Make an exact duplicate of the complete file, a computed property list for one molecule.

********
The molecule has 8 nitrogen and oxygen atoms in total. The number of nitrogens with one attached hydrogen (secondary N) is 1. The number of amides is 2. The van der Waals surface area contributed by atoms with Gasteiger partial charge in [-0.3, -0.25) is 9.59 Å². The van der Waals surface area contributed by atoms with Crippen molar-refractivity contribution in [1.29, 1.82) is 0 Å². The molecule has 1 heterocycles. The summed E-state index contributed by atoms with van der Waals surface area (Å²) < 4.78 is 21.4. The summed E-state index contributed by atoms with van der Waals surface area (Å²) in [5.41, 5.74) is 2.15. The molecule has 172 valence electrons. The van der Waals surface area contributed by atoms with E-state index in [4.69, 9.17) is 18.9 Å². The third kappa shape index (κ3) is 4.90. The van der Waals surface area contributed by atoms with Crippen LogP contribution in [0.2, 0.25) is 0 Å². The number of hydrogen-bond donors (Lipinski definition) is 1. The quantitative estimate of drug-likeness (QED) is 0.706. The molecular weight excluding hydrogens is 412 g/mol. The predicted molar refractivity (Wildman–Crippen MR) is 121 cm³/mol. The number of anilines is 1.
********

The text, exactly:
The molecule has 8 nitrogen and oxygen atoms in total. The number of nitrogens with one attached hydrogen (secondary N) is 1. The number of amides is 2. The van der Waals surface area contributed by atoms with Gasteiger partial charge in [-0.3, -0.25) is 9.59 Å². The van der Waals surface area contributed by atoms with Crippen molar-refractivity contribution in [1.29, 1.82) is 0 Å². The molecule has 1 heterocycles. The summed E-state index contributed by atoms with van der Waals surface area (Å²) < 4.78 is 21.4. The summed E-state index contributed by atoms with van der Waals surface area (Å²) in [5.41, 5.74) is 2.15. The molecule has 172 valence electrons. The van der Waals surface area contributed by atoms with E-state index in [4.69, 9.17) is 18.9 Å². The third kappa shape index (κ3) is 4.90. The van der Waals surface area contributed by atoms with Crippen LogP contribution in [0.2, 0.25) is 0 Å². The number of hydrogen-bond donors (Lipinski definition) is 1. The quantitative estimate of drug-likeness (QED) is 0.706. The molecular weight excluding hydrogens is 412 g/mol. The predicted molar refractivity (Wildman–Crippen MR) is 121 cm³/mol. The number of anilines is 1.